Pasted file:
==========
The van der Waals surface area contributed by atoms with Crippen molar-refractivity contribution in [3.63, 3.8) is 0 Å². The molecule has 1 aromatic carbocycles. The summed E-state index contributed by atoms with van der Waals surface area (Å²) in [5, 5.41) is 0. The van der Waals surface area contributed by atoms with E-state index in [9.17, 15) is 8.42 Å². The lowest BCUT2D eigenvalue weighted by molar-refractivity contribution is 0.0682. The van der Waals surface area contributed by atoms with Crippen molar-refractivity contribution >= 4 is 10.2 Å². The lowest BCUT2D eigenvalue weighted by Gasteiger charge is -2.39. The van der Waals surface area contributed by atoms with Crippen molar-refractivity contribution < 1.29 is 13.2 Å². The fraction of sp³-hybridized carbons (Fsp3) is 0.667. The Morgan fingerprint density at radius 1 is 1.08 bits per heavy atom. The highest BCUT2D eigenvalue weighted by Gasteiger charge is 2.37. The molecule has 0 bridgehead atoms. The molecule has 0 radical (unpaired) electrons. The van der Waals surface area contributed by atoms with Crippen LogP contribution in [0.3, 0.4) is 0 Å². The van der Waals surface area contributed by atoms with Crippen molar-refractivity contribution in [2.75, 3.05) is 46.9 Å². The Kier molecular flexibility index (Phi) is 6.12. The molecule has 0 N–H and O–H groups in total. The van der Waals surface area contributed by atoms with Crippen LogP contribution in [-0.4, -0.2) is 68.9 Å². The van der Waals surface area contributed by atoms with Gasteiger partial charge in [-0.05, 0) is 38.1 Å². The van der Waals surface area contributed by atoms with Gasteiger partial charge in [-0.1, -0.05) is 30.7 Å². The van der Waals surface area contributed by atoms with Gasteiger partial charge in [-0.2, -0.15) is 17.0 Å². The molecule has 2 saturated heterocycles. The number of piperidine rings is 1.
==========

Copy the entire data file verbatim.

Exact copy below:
The van der Waals surface area contributed by atoms with Crippen molar-refractivity contribution in [3.63, 3.8) is 0 Å². The molecule has 1 aromatic carbocycles. The summed E-state index contributed by atoms with van der Waals surface area (Å²) in [5, 5.41) is 0. The van der Waals surface area contributed by atoms with E-state index in [9.17, 15) is 8.42 Å². The lowest BCUT2D eigenvalue weighted by molar-refractivity contribution is 0.0682. The van der Waals surface area contributed by atoms with Crippen molar-refractivity contribution >= 4 is 10.2 Å². The lowest BCUT2D eigenvalue weighted by Gasteiger charge is -2.39. The van der Waals surface area contributed by atoms with Crippen molar-refractivity contribution < 1.29 is 13.2 Å². The fraction of sp³-hybridized carbons (Fsp3) is 0.667. The Morgan fingerprint density at radius 1 is 1.08 bits per heavy atom. The highest BCUT2D eigenvalue weighted by Gasteiger charge is 2.37. The molecule has 0 bridgehead atoms. The molecule has 0 radical (unpaired) electrons. The van der Waals surface area contributed by atoms with Crippen LogP contribution in [0.3, 0.4) is 0 Å². The van der Waals surface area contributed by atoms with Crippen molar-refractivity contribution in [2.75, 3.05) is 46.9 Å². The Kier molecular flexibility index (Phi) is 6.12. The molecule has 0 N–H and O–H groups in total. The van der Waals surface area contributed by atoms with Crippen LogP contribution in [-0.4, -0.2) is 68.9 Å². The van der Waals surface area contributed by atoms with Gasteiger partial charge in [-0.05, 0) is 38.1 Å². The van der Waals surface area contributed by atoms with Gasteiger partial charge in [-0.1, -0.05) is 30.7 Å². The van der Waals surface area contributed by atoms with Gasteiger partial charge in [-0.2, -0.15) is 17.0 Å². The molecule has 2 saturated heterocycles. The number of piperidine rings is 1.